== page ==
Dozens waved flags or waved at cars on Matanzas Woods and the interstate.
Two grandmothers of a Palm Coast woman are hiding in a bunker right now, outside of Kyiv, Ukraine. Another Palm Coast man has a sister in danger in Ukraine. The father of a Palm Coast woman recently flew back to Ukraine to be with family and stayed awake to the sounds of bombing all night.
These are some of the stories told under blue and yellow flags on the evening of Monday, Feb. 28, in a show of support on the Interstate 95 overpass on Matanzas Woods Parkway, as Russian forces continued to press down on Kyiv, more than 5,000 miles away.
Marina Onishchenko, in a yellow cap and blue jacket, her hair in braids, organized the effort through Facebook groups. She has lived in Palm Coast for the past seven years, after growing up in Ukraine.
“This is the smallest we can do right now for our country,” she said.
She chose the overpass because she wanted to reach not just Palm Coast residents but also the interstate travelers.
Yana Stasishin and a young boy, Pyotr, walked up to the overpass carrying a sign that said, “Stop war.” Stasishin said she has lived in Palm Coast for eight years and has learned that a Russian tank is in her home city in Ukraine.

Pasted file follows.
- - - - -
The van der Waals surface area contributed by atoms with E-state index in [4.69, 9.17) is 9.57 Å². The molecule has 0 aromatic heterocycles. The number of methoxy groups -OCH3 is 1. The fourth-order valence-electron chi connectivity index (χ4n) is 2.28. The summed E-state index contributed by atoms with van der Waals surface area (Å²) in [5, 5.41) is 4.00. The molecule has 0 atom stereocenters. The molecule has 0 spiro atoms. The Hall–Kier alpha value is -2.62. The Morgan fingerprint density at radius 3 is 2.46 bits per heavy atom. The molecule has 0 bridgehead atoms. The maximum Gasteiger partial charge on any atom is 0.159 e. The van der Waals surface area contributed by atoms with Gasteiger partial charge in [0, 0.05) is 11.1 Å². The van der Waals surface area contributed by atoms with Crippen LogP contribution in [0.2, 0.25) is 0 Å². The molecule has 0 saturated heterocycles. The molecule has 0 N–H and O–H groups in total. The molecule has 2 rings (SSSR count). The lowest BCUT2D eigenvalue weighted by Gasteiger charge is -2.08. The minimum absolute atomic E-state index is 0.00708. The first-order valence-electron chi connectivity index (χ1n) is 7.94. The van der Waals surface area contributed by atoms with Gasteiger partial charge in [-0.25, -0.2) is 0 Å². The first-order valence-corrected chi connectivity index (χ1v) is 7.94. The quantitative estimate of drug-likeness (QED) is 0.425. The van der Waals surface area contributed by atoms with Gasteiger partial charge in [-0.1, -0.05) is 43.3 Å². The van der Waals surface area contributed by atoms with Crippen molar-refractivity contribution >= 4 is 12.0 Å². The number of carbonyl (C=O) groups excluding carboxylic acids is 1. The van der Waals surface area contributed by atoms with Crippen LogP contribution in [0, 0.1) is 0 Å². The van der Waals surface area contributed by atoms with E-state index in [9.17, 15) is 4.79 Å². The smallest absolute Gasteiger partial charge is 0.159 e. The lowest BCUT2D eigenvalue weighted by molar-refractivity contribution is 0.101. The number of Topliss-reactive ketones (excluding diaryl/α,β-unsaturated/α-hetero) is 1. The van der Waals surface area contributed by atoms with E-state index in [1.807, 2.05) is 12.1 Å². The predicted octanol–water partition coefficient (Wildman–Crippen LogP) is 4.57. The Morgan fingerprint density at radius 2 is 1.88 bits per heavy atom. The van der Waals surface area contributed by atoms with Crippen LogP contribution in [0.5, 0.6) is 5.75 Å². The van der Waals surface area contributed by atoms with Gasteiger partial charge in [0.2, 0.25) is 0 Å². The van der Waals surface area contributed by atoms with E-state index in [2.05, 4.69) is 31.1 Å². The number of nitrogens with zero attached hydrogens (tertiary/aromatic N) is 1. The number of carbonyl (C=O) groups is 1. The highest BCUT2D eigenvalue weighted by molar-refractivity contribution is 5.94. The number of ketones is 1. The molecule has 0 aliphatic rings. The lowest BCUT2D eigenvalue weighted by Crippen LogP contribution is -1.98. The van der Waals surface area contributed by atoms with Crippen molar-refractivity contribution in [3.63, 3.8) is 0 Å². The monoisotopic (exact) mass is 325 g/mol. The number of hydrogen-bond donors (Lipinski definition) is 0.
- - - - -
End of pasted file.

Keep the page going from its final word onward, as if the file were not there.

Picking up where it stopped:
Kseniya Edwards said she hopes a no-fly zone is imposed on the war zone, to protect the people of Ukraine.
Andrew Popov joined the demonstration, saying his parents, grandparents and sister are safe. “But who knows what can happen tomorrow?” he said.
Two more Palm Coast residents originally from Ukraine were among the first to arrive on the overpass. Bogdan and Galyna Vintonyak moved here just six months ago; before that, Bogdan Vintonyak worked as an electrician for New York City.
Galyna Vintonyak carried a Ukrainian flag. As she reached the chainlink fence overlooking I-95, she rolled the flag tight on its pole and then pushed it through the fence, so that it would unfurl in the strong wind, directly over the trucks and cars, many of which honked.
“I want to support my people,” Galyna Vintonyak said. “My heart is crying. It’s not simple war. This is crazy. Putin is out of his mind.”
She said she hoped Palm Coast residents would sympathize with the plight of Ukraine.
“We are all together on our planet,” she said. “How can you live if someone is suffering? How can you be happy if your neighbor’s house is burning?”